But the rush of na­tional en­dorse­ments is hardly ex­pected to end the de­bate over the ac­cord, which calls for a co­op­er­a­tive global ef­fort to hold global tem­per­a­ture in­creases to “well be­low” 2 de­grees Cel­sius from pre-in­dus­trial lev­els by lim­it­ing green­house gas emis­sions.

Con­gres­sional Repub­li­cans have chal­lenged Pres­i­dent Obama’s de­ci­sion to en­ter into the agree­ment with­out Se­nate rat­i­fi­ca­tion, while the White House has said that the non­bind­ing pact is not a treaty and may be rat­i­fied by ex­ec­u­tive ac­tion.

“The Paris cli­mate deal is a legally non­bind­ing deal that the pres­i­dent forced on tax­pay­ers,” said the GOP ma­jor­ity of the House Com­mit­tee on Sci­ence, Space and Tech­nol­ogy in a Mon­day post on Twitter. “It is all pain & no gain.”

Crit­ics have also blasted the agree­ment as po­lit­i­cal theater that will place West­ern na­tions at a com­pet­i­tive dis­ad­van­tage with coun­tries such as China and In­dia, both of which are ex­pected to in­crease their car­bon diox­ide emis­sions in the short term.

“The Paris agree­ment is a grand theater de­signed to con­vince West­ern tax­pay­ers to cough up more money,” said Aus­tralian cli­mate skep­tic Joanne Nova. “China and In­dia are part of the show, put­ting on their best en­vi­ron­men­tal faces while they do noth­ing green — or even less.”

Mean­while, cli­mate change ac­tivists wasted no time cheer­ing the EU’s mile­stone vote.

“Today is a his­toric day, and we ap­plaud the in­ter­na­tional com­mu­nity for set­ting the foun­da­tion for global ac­tion to avoid the worst im­pacts of cli­mate change,” said BlueGreen Al­liance ex­ec­u­tive di­rec­tor Kim Glas.

Alden Meyer, di­rec­tor of strat­egy and pol­icy at the Union of Con­cerned Sci­en­tists, said that al­though the vote is “cer­tainly a cause for cel­e­bra­tion — per­haps with a glass or two of French wine — much hard work lies ahead.”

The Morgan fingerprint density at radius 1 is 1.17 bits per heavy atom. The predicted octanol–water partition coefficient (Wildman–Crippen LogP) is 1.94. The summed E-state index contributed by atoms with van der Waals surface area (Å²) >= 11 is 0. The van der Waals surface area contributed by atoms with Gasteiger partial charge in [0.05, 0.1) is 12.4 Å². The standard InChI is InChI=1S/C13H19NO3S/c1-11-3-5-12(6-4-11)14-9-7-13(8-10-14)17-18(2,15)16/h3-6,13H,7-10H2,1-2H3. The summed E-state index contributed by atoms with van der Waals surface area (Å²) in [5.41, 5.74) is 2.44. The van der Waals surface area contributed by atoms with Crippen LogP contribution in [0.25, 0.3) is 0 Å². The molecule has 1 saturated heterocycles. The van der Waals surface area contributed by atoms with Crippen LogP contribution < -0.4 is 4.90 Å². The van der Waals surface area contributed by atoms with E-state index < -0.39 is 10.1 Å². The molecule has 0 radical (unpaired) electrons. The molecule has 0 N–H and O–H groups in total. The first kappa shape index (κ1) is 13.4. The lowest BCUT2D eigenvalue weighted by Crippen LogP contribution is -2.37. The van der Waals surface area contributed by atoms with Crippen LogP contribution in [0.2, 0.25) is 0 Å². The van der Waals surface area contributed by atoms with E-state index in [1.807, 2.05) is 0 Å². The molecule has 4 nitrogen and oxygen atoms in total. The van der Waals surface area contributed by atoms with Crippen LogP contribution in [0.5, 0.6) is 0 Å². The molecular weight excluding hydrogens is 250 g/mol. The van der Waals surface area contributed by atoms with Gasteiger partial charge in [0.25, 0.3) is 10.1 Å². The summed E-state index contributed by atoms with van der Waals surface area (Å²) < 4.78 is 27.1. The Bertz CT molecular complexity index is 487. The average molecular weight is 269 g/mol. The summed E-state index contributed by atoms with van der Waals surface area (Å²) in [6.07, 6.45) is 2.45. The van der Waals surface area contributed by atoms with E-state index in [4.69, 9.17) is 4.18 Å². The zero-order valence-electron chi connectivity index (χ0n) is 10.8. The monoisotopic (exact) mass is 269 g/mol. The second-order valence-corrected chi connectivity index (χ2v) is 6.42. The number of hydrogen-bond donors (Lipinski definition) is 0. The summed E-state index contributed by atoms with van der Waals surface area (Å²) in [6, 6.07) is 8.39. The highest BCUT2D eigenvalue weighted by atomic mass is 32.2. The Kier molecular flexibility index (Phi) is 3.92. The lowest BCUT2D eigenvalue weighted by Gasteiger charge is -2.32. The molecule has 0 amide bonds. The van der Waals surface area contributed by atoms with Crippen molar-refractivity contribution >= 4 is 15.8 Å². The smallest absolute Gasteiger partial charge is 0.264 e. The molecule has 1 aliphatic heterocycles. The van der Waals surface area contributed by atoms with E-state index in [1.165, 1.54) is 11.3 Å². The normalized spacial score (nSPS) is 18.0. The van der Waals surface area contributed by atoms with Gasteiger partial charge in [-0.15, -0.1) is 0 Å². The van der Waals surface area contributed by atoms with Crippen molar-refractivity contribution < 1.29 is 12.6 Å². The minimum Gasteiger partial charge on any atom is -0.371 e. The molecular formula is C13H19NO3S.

“Coun­tries must now move ag­gres­sively to im­ple­ment and strengthen their emis­sions re­duc­tion com­mit­ments un­der the agree­ment if we are to have any chance of avoid­ing the worst im­pacts of cli­mate change,” Mr. Meyer said.

Mixed re­cep­tion

Even within the cli­mate change move­ment, how­ever, opin­ions on the Paris ac­cord are mixed. Cli­ma­tol­o­gist James Hansen, a for­mer NASA di­rec­tor and a lead­ing critic of global warm­ing, de­scribed the agree­ment as too lit­tle too late.

“There’s a mis­con­cep­tion that we’ve be­gun to ad­dress the cli­mate prob­lem,” Mr. Hansen told re­porters Mon­day. “The mis­ap­pre­hen­sion is based on the Paris cli­mate sum­mit, where all the gov­ern­ment lead­ers clapped each other on the back as if some great progress has been made, but you look at the sci­ence and it doesn’t com­pute. We are not do­ing what is needed.”

Af­ter the vote, the European Com­mis­sion an­nounced that it had al­ready brought for­ward leg­isla­tive pro­pos­als “to de­liver on the EU’s com­mit­ment to re­duce emis­sions in the European Union by at least 40 per­cent by 2030.”

“Today the European Union turned cli­mate am­bi­tion into cli­mate ac­tion,” European Par­lia­ment Pres­i­dent Jean-Claude Juncker told re­porters in Brus­sels. “The Paris Agree­ment is the first of its kind, and it would not have been pos­si­ble were it not for the European Union.”

Mr. Mo­rano de­scribed the EU’s ac­tion as lip ser­vice, say­ing that “the cli­mate cam­paign­ers can now de­clare vic­tory and her­ald this cli­mat­i­cally mean­ing­less U.N. agree­ment as some kind of mile­stone.”

“But the re­al­ity is, this treaty is about forc­ing the U.S. and Europe to re­dis­tribute wealth, and it’s about en­rich­ing the U.N.,” he said. “You may as well be­lieve in witchcraft if you ac­tu­ally be­lieve that the U.N. can con­trol the Earth’s tem­per­a­ture and man­age stormi­ness.”

AS­SO­CI­ATED PRESS

European law­mak­ers (left to right) Fran­coise Gros­setete of France, Man­fred We­ber of Ger­many and Jozsef Sza­jer of Hun­gary vote in fa­vor of the agree­ment to limit global warn­ing dur­ing a ses­sion at the European Par­lia­ment in Stras­bourg, France.